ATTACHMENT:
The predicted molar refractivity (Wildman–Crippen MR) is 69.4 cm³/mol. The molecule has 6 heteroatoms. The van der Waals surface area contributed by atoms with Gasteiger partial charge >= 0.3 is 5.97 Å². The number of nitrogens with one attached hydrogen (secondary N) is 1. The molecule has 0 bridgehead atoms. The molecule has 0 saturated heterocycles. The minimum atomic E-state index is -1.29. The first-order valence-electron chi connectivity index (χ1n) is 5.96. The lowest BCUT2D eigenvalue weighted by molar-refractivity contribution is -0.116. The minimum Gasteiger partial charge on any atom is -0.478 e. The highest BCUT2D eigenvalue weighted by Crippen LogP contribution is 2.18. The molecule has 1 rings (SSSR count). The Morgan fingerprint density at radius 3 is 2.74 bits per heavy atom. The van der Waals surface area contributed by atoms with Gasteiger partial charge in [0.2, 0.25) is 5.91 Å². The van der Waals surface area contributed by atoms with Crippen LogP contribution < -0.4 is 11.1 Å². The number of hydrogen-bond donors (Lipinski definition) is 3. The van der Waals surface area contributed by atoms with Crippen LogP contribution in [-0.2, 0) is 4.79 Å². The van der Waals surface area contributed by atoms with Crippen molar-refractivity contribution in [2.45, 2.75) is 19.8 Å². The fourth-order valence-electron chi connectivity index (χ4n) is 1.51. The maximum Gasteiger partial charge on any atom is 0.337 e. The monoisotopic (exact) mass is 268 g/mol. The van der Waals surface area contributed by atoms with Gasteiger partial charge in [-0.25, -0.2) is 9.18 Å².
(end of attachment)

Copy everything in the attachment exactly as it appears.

The predicted molar refractivity (Wildman–Crippen MR) is 69.4 cm³/mol. The molecule has 6 heteroatoms. The van der Waals surface area contributed by atoms with Gasteiger partial charge >= 0.3 is 5.97 Å². The number of nitrogens with one attached hydrogen (secondary N) is 1. The molecule has 0 bridgehead atoms. The molecule has 0 saturated heterocycles. The minimum atomic E-state index is -1.29. The first-order valence-electron chi connectivity index (χ1n) is 5.96. The lowest BCUT2D eigenvalue weighted by molar-refractivity contribution is -0.116. The minimum Gasteiger partial charge on any atom is -0.478 e. The highest BCUT2D eigenvalue weighted by Crippen LogP contribution is 2.18. The molecule has 1 rings (SSSR count). The Morgan fingerprint density at radius 3 is 2.74 bits per heavy atom. The van der Waals surface area contributed by atoms with Gasteiger partial charge in [0.2, 0.25) is 5.91 Å². The van der Waals surface area contributed by atoms with Crippen LogP contribution < -0.4 is 11.1 Å². The number of hydrogen-bond donors (Lipinski definition) is 3. The van der Waals surface area contributed by atoms with Crippen LogP contribution in [-0.2, 0) is 4.79 Å². The van der Waals surface area contributed by atoms with Crippen molar-refractivity contribution in [2.45, 2.75) is 19.8 Å². The fourth-order valence-electron chi connectivity index (χ4n) is 1.51. The maximum Gasteiger partial charge on any atom is 0.337 e. The monoisotopic (exact) mass is 268 g/mol. The van der Waals surface area contributed by atoms with Gasteiger partial charge in [-0.25, -0.2) is 9.18 Å².